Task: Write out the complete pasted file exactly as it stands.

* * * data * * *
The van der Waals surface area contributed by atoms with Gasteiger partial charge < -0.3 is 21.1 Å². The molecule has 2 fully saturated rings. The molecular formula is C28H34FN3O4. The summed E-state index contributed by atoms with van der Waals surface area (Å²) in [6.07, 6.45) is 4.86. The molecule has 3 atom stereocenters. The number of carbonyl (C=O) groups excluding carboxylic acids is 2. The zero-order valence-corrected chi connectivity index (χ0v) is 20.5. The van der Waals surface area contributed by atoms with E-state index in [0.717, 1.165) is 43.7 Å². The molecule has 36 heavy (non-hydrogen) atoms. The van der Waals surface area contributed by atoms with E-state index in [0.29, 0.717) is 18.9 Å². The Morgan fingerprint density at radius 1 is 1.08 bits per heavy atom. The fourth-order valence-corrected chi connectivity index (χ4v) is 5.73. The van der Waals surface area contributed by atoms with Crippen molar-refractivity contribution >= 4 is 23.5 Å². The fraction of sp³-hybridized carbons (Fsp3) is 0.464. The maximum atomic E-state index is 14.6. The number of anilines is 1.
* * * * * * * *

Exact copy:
The van der Waals surface area contributed by atoms with Gasteiger partial charge < -0.3 is 21.1 Å². The molecule has 2 fully saturated rings. The molecular formula is C28H34FN3O4. The summed E-state index contributed by atoms with van der Waals surface area (Å²) in [6.07, 6.45) is 4.86. The molecule has 3 atom stereocenters. The number of carbonyl (C=O) groups excluding carboxylic acids is 2. The zero-order valence-corrected chi connectivity index (χ0v) is 20.5. The van der Waals surface area contributed by atoms with E-state index in [0.717, 1.165) is 43.7 Å². The molecule has 36 heavy (non-hydrogen) atoms. The van der Waals surface area contributed by atoms with E-state index in [0.29, 0.717) is 18.9 Å². The Morgan fingerprint density at radius 1 is 1.08 bits per heavy atom. The fourth-order valence-corrected chi connectivity index (χ4v) is 5.73. The van der Waals surface area contributed by atoms with Crippen molar-refractivity contribution >= 4 is 23.5 Å². The fraction of sp³-hybridized carbons (Fsp3) is 0.464. The maximum atomic E-state index is 14.6. The number of anilines is 1.